After many years the Wanderer returns to his land to hear the Voice again which can be heard only there.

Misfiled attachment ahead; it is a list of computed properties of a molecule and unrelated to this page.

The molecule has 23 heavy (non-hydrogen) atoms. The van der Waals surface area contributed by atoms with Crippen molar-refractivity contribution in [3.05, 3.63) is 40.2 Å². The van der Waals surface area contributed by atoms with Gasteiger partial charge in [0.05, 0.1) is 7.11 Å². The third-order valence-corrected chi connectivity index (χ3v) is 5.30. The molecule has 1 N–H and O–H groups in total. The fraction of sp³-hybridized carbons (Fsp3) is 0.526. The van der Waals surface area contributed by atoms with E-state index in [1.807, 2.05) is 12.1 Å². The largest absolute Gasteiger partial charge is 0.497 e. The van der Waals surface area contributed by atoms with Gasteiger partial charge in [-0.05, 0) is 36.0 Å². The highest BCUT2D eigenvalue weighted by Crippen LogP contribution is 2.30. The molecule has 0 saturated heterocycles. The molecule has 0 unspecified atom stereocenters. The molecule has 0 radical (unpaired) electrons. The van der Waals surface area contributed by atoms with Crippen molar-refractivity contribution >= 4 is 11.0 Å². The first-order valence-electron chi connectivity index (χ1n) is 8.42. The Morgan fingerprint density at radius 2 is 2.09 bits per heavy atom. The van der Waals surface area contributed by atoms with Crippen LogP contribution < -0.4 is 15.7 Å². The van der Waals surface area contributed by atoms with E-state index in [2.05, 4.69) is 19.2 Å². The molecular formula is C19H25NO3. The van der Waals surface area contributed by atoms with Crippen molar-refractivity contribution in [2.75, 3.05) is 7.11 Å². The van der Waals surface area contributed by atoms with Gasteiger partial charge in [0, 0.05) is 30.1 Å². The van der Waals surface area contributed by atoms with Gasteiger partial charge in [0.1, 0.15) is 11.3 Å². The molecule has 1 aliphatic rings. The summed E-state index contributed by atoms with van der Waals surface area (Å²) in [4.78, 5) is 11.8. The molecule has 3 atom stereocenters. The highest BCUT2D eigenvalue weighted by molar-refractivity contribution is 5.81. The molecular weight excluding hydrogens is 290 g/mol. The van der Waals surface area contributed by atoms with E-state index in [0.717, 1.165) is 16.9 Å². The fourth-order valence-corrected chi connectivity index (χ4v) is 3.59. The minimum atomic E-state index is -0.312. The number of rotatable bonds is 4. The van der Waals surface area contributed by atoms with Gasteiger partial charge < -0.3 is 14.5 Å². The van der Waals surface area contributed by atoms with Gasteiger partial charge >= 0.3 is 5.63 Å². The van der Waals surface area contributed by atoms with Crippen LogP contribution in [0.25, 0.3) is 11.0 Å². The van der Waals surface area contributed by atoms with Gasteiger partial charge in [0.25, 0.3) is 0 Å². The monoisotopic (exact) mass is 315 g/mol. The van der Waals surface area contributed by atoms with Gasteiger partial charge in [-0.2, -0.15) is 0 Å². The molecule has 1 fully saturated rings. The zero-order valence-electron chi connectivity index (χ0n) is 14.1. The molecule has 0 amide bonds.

If in 70s and 80s turkish cinema was defined by a strong tendency toward social subject matter (the recurring theme of conflict between tradition and modernity) and a politically charged and critical tone, now we would say perhaps in last two decades, turkey has obsessed with poetic cinema and the true representative of this generation of young filmmakers is clearly, Nuri Bilge Ceylan. Hilal Baydarov, the 32 years old director imbued his debut feature with an element of poetry. A young man goes back to his hometown to hear the voices that can only be heard over there. This familiar yet abstract plotline, has even a more abstract quality in development and performance . Long static takes from snowy sceneries represents a strong contrast with interior scenes, as if they come from two different aesthetic tastes, therefore indicating a sense of lack of skill on its director’s part. Film is infused with explicit voice-over monologues. Even dialogues are more like a monologue, since there is not a sense of being heard of even getting any response. The visual style could remind you of Ceylan’s cinema, but it is another fact that will accurately describe the nihilistic sense of “Hills Without Names”: Hilal Baydarov studied cinema in Sarajevo film school and was one of Bela Tarr students.